“When I had my first baby at 20, in 2013, I didn’t have the slightest idea of how to be a good parent,” Njoki says.

“I just knew I couldn’t treat my child the way I had been treated by my parents. In the beginning it was messy. I was trying to be everything my parents were not, but I slipped all too often.”

Research published in 2021 shows that spanking alters children’s brain response in ways similar to severe maltreatment and increases the perception of threats. The study, “Corporal Punishment and Elevated Neural Response to Threat in Children,” was published in journal called Child Development.

The overall interpretation of the study was that children that are spanked are more likely to develop anxiety and depression or have more difficulties engaging positively in schools and skills of regulation, which are necessary to be successful in educational settings.

Perhaps partially recognising the trauma of their childhood and seeking to do better, some parents combine corporal punishment and gentle parenting. These parents explain to their children why their words or actions are wrong, before spanking as punishment.

Chloe Adhiambo from Nairobi says caning is compulsory, but it has to be accompanied by an explanation.

“What works is not the caning by itself, but it being applied with wisdom and love,” she says, “my aim isn’t to instil fear but rather understanding of right and wrong. Children must know why they are being punished, and the consequences for their actions. I don’t want fearful children who obey out of fear, but obedient children who are guided by principles and understanding.”

Another parent, Lynette Achieng’, agrees that blending corporal and gentle parenting is the way to go. “Children are born foolish, so we need to teach them,” she says. “At the same time, we need to communicate the reason so that they understand why we are inflicting pain. Use of slippers is important; even the Bible endorses it. Not to harm the children, but to align them.”

There is, however, a new breed of parents who believe in exclusive gentle parenting where the child is made to understand why their actions or words are wrong, and that there will be non-violent consequences like withdrawal of gadgets and privileges.

Keshi Wangari from Nairobi’s Kitengela is one such parent. She was raised in a non-violent home, and enjoys a close relationship with her mother. She confides in her mother freely regardless of the topic, and she is parenting her daughter the same way.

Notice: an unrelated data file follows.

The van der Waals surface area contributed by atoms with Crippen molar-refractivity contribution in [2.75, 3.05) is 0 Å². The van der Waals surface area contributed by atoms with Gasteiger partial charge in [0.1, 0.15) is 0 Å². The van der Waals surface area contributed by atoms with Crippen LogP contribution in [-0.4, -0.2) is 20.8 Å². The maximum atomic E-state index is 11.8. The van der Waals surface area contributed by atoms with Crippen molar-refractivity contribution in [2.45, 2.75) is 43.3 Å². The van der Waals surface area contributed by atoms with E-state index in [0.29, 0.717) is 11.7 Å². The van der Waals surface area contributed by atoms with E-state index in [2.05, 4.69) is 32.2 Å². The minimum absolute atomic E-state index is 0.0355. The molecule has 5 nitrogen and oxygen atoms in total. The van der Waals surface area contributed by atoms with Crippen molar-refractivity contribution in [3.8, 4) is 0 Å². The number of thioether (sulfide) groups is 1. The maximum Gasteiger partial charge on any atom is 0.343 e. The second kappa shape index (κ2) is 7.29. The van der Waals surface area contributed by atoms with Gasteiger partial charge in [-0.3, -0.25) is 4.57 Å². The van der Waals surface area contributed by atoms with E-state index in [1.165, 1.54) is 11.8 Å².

“My daughter and I talk about things deeply,” Keshi says, “we weigh the effects of her actions and what better options she had before her actions, and we reflect on that. Sometimes it can be difficult but I train her to behave the way she would expect others to behave.”

Syriana Mwandacha from Mombasa says that she has conversations with her young son, and he listens. For punishment, she withdraws privileges.

“He broke the remote, so he stayed a day without TV,” she says. He tried screaming at me, so I simply said I will not listen to what he says if he screams. He no longer screams at people. He knows if he throws tantrums at the supermarket, he loses the privilege of accompanying me. Now we make a shopping list together and stick to it. When talking to someone, I remind him to use kind words. Use ‘please’, ‘thank you’, ‘sorry’. It takes a while but with time they learn to do it. The trick is, use those words too so they know it’s normal.”

Mary Mungai from Kiambu says she has never hit her children or used any verbal or emotional violence, and her children have grown to be confident and open-minded. They even report themselves when they have done wrong and choose their punishments.

“We don’t go around beating people who annoy or wrong us in adult life,” Mary says. “Yet we have normalised violence against children, just because they can’t beat us back.” Five years ago, Njoki Mambo made the resolve to become a gentle parent and stopped hitting her children.

“I stopped with the physical discipline, verbal attacks, and emotional manipulation. I have seen a transformation in my children.”

The gentle parenting advocate says that obedience is not something you expect from a child; it is something you teach them. She makes house rules together with her children, and invokes their emotions and understanding to help them understand why something should be done one way and not another.

“I don’t use the word discipline in my house,” Njoki says. “That’s a term used in correctional facilities and my house is not one. In my house, we correct each other with love. When the children err, the first thing is helping them understand why what they did was wrong. When you inflict fear and pain on a child, you’re teaching them what to do to avoid punishment, but you’re not teaching them why that thing is wrong.”

Njoki says that when parents fight, we call it domestic violence and scream at the top of our voices to seek justice. Yet when the same parents beat up their children, we call it discipline.

“Tough love isn’t love at all. Love is gentle, reassuring, and warm,” Njoki says.

Read here on how violence at home affects children.